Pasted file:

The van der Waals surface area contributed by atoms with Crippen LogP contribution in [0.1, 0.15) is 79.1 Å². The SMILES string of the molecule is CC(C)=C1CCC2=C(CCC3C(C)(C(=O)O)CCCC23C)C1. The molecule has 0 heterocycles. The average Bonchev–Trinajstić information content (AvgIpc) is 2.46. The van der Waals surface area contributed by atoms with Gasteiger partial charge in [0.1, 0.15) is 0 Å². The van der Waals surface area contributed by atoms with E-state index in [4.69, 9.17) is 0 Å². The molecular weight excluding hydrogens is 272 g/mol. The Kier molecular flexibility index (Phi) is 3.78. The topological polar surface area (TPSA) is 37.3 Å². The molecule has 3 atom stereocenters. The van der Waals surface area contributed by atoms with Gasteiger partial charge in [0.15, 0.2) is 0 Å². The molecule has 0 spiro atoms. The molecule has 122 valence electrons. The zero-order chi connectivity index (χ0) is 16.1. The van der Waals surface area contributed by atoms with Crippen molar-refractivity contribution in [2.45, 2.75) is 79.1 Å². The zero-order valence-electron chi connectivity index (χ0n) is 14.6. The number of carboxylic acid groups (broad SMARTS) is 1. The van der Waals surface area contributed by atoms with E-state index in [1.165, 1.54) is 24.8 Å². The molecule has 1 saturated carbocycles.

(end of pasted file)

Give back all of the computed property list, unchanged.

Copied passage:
The van der Waals surface area contributed by atoms with Crippen LogP contribution in [0.1, 0.15) is 79.1 Å². The SMILES string of the molecule is CC(C)=C1CCC2=C(CCC3C(C)(C(=O)O)CCCC23C)C1. The molecule has 0 heterocycles. The average Bonchev–Trinajstić information content (AvgIpc) is 2.46. The van der Waals surface area contributed by atoms with Gasteiger partial charge in [0.1, 0.15) is 0 Å². The van der Waals surface area contributed by atoms with E-state index in [4.69, 9.17) is 0 Å². The molecular weight excluding hydrogens is 272 g/mol. The Kier molecular flexibility index (Phi) is 3.78. The topological polar surface area (TPSA) is 37.3 Å². The molecule has 3 atom stereocenters. The van der Waals surface area contributed by atoms with Gasteiger partial charge in [0.15, 0.2) is 0 Å². The molecule has 0 spiro atoms. The molecule has 122 valence electrons. The zero-order chi connectivity index (χ0) is 16.1. The van der Waals surface area contributed by atoms with Crippen molar-refractivity contribution in [2.45, 2.75) is 79.1 Å². The zero-order valence-electron chi connectivity index (χ0n) is 14.6. The number of carboxylic acid groups (broad SMARTS) is 1. The van der Waals surface area contributed by atoms with E-state index in [1.165, 1.54) is 24.8 Å². The molecule has 1 saturated carbocycles.